Posts tagged with ‘ability’

  • WOD Blog | Workout of the day

    SATURDAY 07-07-2018

    - by Admin

    BARBELL CLUB

    A. SNATCH TEST

    1 snatch deadlift
    1 hang snatch
    1 snatch

    Build to a max set of the complex. The bar may be dropped after the hang
    snatch.

    B. CLEAN & JERK TEST

    3 clean deadlifts
    2 cleans
    1 jerk

    Build to a max set of the complex. You may not let go of the bar for this complex.

    GI JOZI

    LEVEL 1

    5 rounds

    300m run
    20 Wall balls (7.5/5)
    15 Pulls ups

    * 25 Min cap

    – 5 min rest –

    Air bike

    3 x 400m sprint
    Buddy up teams of 4-5

    LEVEL 2

    5 rounds

    400m run
    20 Wall balls (10/7.5)
    20 Pull ups

    * 25 Min cap

    – 5 min rest –

    Air bike

    3 x 500m sprint
    Buddy up teams of 4-5

  • Knowledge Blog

    THE BODYWEIGHT CONUNDRUM

    - by Imtiaz

    We’re often asked about why, in general, CrossFit workouts and competitions don’t have categories or movements that are relative to bodyweight. I typically have the same answer every time.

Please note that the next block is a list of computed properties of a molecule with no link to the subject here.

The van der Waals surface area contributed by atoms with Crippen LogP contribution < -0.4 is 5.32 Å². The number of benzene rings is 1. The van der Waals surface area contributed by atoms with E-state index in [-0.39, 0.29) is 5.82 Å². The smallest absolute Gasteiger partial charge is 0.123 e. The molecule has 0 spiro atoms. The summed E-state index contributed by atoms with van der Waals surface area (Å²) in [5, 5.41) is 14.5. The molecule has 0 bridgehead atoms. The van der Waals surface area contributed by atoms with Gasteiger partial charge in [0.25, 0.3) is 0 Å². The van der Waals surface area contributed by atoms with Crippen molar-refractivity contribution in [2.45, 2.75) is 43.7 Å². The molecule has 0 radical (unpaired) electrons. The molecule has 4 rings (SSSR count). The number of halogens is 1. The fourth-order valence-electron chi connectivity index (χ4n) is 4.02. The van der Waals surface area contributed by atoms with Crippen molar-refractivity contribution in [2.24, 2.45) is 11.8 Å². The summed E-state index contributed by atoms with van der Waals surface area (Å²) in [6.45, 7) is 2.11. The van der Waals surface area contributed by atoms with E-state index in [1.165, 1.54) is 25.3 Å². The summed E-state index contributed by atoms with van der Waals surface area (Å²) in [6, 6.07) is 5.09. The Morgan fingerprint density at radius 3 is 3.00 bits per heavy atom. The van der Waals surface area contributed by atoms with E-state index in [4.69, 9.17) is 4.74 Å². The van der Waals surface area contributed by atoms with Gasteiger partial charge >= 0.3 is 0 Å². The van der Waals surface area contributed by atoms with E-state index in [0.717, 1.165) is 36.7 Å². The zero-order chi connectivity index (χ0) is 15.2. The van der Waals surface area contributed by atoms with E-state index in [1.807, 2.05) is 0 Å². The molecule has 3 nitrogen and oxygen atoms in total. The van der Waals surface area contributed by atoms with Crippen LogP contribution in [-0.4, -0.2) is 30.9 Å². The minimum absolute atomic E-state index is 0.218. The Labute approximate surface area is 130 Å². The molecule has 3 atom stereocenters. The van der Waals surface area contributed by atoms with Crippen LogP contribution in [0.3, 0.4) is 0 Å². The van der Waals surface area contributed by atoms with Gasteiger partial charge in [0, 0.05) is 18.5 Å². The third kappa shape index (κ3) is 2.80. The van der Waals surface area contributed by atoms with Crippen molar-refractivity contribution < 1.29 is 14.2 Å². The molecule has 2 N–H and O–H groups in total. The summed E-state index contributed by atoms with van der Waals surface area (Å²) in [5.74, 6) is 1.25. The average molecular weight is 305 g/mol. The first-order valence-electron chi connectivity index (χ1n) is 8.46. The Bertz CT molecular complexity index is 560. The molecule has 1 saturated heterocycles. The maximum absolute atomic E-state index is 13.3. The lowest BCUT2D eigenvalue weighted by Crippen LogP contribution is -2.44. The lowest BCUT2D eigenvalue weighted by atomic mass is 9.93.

Consider a firefighter weighing in at 70kg. He/she is part of the team responding to a house fire and finds an unconscious person, weighing in at around 90kg, in one of the rooms. The said firefighter already has gear on them weighing about 30kg – all set gear so it doesn’t change in load depending on the size of the firefighter. Are they going to hang back and call in one of the heavier members of the team to pull the person out, or are they going to get the job done themselves? Well, I certainly hope they’re going to do it themselves!

    The analogy is of a simple premise: Life knows not weight categories! And in CrossFit, we’re training for life. So CrossFit competitions, like the Open, Regionals and Games, will test the athletes in very much the same way.

    Weight categories in some sports, however, are a necessity. But it’s a necessity that rewards the specialist and we’re doing everything but specialising in CrossFit. We do also use bodyweight as a guideline in some workouts, depending on the desired outcome of the workout, but prefer using loads as a percent of your true 1-rep maxes as a guide because then we’re basing the prescribed loads relative to your abilities and not relative to your bodyweight.

    And having to score athletes relative to bodyweight in competition or asking you guys to calculate loads that way in training would be a logistical mess. Have you ever taken note of athletes calculating loads when percentages are programmed in class??!!

    So, little guys, get stronger. Bigger guys, unless you have excess body fat to lose you’ve got nothing to complain about so up your gymnastics game.

    (Thanks to Devan & GC for today’s blog inspiration 🙂 )